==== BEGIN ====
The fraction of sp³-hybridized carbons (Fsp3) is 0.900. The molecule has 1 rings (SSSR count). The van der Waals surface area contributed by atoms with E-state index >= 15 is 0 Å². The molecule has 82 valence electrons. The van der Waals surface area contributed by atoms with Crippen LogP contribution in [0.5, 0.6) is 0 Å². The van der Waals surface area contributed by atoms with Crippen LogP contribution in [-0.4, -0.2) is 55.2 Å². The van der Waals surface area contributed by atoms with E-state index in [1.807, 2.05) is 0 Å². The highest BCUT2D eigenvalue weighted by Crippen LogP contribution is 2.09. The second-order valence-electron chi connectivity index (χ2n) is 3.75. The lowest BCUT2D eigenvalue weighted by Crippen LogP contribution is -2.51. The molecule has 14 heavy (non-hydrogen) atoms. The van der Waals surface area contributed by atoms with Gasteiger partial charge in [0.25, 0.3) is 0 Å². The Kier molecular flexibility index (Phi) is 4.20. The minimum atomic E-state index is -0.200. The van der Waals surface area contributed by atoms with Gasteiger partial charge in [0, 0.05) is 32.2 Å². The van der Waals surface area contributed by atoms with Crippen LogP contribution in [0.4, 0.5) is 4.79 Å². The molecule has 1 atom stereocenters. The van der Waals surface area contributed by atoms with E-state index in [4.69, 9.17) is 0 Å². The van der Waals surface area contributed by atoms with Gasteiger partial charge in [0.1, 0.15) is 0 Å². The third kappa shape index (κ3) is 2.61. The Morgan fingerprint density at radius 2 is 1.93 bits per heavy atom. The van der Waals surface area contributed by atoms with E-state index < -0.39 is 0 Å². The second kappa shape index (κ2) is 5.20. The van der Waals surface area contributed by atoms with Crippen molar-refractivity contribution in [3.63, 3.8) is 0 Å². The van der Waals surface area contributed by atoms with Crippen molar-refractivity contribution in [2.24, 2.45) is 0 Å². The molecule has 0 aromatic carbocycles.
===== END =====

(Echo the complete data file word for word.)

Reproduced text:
The fraction of sp³-hybridized carbons (Fsp3) is 0.900. The molecule has 1 rings (SSSR count). The van der Waals surface area contributed by atoms with E-state index >= 15 is 0 Å². The molecule has 82 valence electrons. The van der Waals surface area contributed by atoms with Crippen LogP contribution in [0.5, 0.6) is 0 Å². The van der Waals surface area contributed by atoms with Crippen LogP contribution in [-0.4, -0.2) is 55.2 Å². The van der Waals surface area contributed by atoms with E-state index in [1.807, 2.05) is 0 Å². The highest BCUT2D eigenvalue weighted by Crippen LogP contribution is 2.09. The second-order valence-electron chi connectivity index (χ2n) is 3.75. The lowest BCUT2D eigenvalue weighted by Crippen LogP contribution is -2.51. The molecule has 14 heavy (non-hydrogen) atoms. The van der Waals surface area contributed by atoms with Gasteiger partial charge in [0.25, 0.3) is 0 Å². The Kier molecular flexibility index (Phi) is 4.20. The minimum atomic E-state index is -0.200. The van der Waals surface area contributed by atoms with Gasteiger partial charge in [0, 0.05) is 32.2 Å². The van der Waals surface area contributed by atoms with Crippen LogP contribution in [0.4, 0.5) is 4.79 Å². The molecule has 1 atom stereocenters. The van der Waals surface area contributed by atoms with E-state index in [4.69, 9.17) is 0 Å². The van der Waals surface area contributed by atoms with Gasteiger partial charge in [0.1, 0.15) is 0 Å². The third kappa shape index (κ3) is 2.61. The Morgan fingerprint density at radius 2 is 1.93 bits per heavy atom. The van der Waals surface area contributed by atoms with E-state index < -0.39 is 0 Å². The second kappa shape index (κ2) is 5.20. The van der Waals surface area contributed by atoms with Crippen molar-refractivity contribution in [3.63, 3.8) is 0 Å². The van der Waals surface area contributed by atoms with Crippen molar-refractivity contribution in [2.24, 2.45) is 0 Å². The molecule has 0 aromatic carbocycles.